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As soon as Olive Garden announced their decision to use their very famous breadsticks as the base for sandwiches, we knew we had to try them. Like them or hate them, Olive Garden has become the ambassador for Italian dining in America, but the ambassador doesn’t always hold the torch – meaning after you introduce people to Italian Cuisine, you can’t be surprised if they begin to move up the food chain, visiting Carabas, Macaroni Grill, Bucca De Beppo and finally the holy grail, Romano’s Macaroni Grill. Basically, it seem that sales have been slow, and The Olive Garden needed to do something to shake things up. Enter Olive Garden Breadstick Sandwiches. And we have to admit the promotion has worked – us covering the sandwiches is a case in point.
When deciding what to pair with these epic sandwiches we wanted to go with a wine that also serves as an ambassador for it’s region. We knew the bottle had to be Italian, and what better wine than a Barolo, the wine of Kings and Queens. A Barolo would go beautifully with both the meatball as well as the chicken parm sandwiches, it’s acidity and cherry notes rising above the heft of the food. And there was no better wine for this task than Damilano Barolo.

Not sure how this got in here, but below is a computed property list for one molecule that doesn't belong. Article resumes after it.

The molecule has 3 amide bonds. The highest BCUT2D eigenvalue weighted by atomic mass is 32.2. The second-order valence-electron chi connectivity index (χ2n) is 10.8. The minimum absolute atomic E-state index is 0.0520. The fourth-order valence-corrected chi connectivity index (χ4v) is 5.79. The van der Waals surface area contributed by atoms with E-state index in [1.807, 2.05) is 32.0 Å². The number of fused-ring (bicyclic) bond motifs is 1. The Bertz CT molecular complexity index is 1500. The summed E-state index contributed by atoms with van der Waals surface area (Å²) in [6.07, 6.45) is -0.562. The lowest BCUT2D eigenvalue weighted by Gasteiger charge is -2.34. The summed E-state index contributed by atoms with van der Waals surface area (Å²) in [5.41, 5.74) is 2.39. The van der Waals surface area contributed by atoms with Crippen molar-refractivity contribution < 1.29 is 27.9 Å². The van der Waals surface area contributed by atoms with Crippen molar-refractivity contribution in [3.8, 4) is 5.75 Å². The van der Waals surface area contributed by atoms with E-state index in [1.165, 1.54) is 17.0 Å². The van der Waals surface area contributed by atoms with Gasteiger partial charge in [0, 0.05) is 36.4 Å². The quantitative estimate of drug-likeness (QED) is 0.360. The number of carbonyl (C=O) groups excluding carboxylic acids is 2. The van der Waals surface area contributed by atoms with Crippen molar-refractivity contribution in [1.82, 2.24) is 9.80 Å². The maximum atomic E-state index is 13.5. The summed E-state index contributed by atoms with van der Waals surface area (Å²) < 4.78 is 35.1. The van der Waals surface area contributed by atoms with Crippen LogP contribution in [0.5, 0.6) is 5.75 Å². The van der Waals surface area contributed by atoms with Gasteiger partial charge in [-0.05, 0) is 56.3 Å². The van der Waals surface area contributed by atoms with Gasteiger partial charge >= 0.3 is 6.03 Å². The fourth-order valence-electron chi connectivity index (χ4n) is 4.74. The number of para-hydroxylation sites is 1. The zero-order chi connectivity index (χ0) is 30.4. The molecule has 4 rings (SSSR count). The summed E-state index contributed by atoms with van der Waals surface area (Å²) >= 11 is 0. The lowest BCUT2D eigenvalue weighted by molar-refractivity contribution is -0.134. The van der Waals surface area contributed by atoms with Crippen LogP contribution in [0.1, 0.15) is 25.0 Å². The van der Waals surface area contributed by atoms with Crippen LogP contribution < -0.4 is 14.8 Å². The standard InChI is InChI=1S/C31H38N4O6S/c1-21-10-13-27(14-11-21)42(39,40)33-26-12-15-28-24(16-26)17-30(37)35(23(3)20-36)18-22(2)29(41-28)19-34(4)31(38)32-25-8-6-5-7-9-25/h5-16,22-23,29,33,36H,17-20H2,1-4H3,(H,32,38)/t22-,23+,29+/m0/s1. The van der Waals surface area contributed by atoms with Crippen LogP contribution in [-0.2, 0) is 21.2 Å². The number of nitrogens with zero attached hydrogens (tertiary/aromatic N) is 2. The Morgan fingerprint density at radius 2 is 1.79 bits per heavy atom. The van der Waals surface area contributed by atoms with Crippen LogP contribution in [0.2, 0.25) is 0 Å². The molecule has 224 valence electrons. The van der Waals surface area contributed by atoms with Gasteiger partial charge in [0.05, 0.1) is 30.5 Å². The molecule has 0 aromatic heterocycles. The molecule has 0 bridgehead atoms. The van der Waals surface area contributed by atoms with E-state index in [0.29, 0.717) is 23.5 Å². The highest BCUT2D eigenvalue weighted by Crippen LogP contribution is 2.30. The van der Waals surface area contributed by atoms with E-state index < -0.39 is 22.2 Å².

When we opened the wine we were immediately greeted with a perfume of roses. The wine was a beautiful light red in the glass and had the delicious flavors of bright cherry, leather and spice that it’s so well known for. It was delicious.
Then we sunk our teeth into the sandwiches. For all the hype we were surprised at how underwhelming they were. The flavors were flat and flabby. Where were the salty and cheesy flavors of the chicken parm, or the rich meatiness of the meatballs? They were conspicuously missing. What remained was a blandness that could only be fixed by the wine.
We wouldn’t return to the sandwiches, a PR stunt that is great for hype yet seriously lacking in flavor, but the wine is one to drink again and again.